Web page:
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Ultralight
1-23-17, 8:24am
Yesterday I helped a friend move from the house he and his wife and two kids live in to a new house on the other side of the city.

The house was massive! I mean massive. There were so many rooms with many labyrinthine hallways and passages and doorways. In every room there was a TV screen, some of which were as tall as a grown man. The basement had a home theater and billiards and a well-stocked full bar. There was dusty exercise equipment about as well.

The home was characterized by the massive amount of gadgets and toys and entertainment devices.

The house they were moving to was a significant up-size as well, so they were going bigger!

They had a huge generator too, in case the power went out. And here in this city, the power rarely goes out and is usually back on within an hour or two.

My friend and his family created a materialistic monster for themselves, and it is a monster they continually feed.

I felt bad for him and his family in so many ways as a result of this. But like a dutiful friend, I helped him move all this stuff he does not need or often use; this stuff he and his wife have to work for, this stuff that detracts from the more important things in life.

This is all to say I relearned the lesson that living simply is best for me.

LDAHL
1-23-17, 10:35am
My wife owns a small cleaning business. She claims that a number of the houses she cleans have rooms that nobody seems to enter except her. I can't understand why anyone would want to work themselves to death for empty space.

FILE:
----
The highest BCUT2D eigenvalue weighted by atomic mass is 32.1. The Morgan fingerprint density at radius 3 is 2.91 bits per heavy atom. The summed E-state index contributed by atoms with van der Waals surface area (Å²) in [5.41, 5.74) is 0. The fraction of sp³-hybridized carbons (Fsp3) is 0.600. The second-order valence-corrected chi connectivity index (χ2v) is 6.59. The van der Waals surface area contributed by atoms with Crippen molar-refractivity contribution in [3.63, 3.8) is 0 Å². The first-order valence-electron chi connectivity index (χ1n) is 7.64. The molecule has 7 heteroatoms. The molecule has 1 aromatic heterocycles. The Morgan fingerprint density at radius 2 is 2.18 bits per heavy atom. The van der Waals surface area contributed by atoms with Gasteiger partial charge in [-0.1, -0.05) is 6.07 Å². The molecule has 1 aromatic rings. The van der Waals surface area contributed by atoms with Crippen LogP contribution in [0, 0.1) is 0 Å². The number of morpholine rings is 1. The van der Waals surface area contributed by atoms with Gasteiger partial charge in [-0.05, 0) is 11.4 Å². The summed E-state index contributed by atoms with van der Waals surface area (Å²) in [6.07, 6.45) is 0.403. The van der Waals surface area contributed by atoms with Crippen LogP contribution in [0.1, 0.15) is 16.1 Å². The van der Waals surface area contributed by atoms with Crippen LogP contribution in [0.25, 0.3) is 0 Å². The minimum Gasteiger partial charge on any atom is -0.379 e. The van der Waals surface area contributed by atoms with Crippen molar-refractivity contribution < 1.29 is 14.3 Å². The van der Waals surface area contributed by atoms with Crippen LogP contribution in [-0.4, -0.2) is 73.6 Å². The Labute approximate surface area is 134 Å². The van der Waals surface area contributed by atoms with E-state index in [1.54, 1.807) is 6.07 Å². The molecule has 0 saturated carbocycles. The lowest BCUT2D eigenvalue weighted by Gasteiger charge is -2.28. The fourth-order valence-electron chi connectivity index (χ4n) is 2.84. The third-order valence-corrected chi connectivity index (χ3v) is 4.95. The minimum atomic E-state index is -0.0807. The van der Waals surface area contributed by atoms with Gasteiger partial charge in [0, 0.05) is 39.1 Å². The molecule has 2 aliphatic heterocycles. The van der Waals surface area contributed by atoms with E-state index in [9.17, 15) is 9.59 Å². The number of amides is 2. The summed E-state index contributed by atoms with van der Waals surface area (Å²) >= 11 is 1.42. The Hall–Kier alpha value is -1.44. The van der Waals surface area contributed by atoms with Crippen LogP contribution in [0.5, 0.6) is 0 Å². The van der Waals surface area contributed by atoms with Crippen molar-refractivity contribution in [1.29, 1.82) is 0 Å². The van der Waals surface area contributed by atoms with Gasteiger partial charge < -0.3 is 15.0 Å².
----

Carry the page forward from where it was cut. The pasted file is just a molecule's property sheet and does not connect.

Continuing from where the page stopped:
catherine
1-23-17, 11:14am
I'm sure there's a psychological thing about needing more and bigger--even though it's been documented that bigger spaces make us feel less safe and less connected from our families--two things that we really want more of, not less.

I'm a big fan of the architect Sarah Susanka who wrote The Not So Big House. Her work is based on "architectural elements such as framed openings (windows, doors or doorways that are framed or nested in certain ways), spatial layering, visual weight, diagonal views, and variations to ceiling height, all of which are intended to let the interior of a house feel comfortable and more spacious. They are tools used to create a subjective feeling of separation and shelteredness, yet interconnection with other parts of the house." (Wikipedia)

It would be great if people would build with an eye towards quality and not quantity, but in too many people's eyes, a symbol of success is how many cars can fit in your garage and how many en suite bedrooms your house has. (My very wealthy college friend has 3 houses--all of them have about 5 bedrooms, all with en-suite bathrooms, and she and her husband are the only people who live in them--and of course, they can only live in one at a time, so that's about 12 extra bedrooms and bathrooms that are not used at any given time).

Tybee
1-23-17, 12:00pm
I love Susannah Susanka's work! Hope to someday really integrate it into my house

Teacher Terry
1-23-17, 4:25pm
What a waste to have space go unused. We use every room in our house. Our previous house had a family room and formal LR and we only used the LR when we had a party. Now when we had kids at home we used both rooms because someone could read in the LR while someone else was watching tv in family room.

bae
1-23-17, 4:40pm
I love Susannah Susanka's work! Hope to someday really integrate it into my house

Same .

Tybee
1-23-17, 5:58pm
Oops, Catherine had her name right, and I had it wrong.
I do like what I thought it was, kind of mellifluous.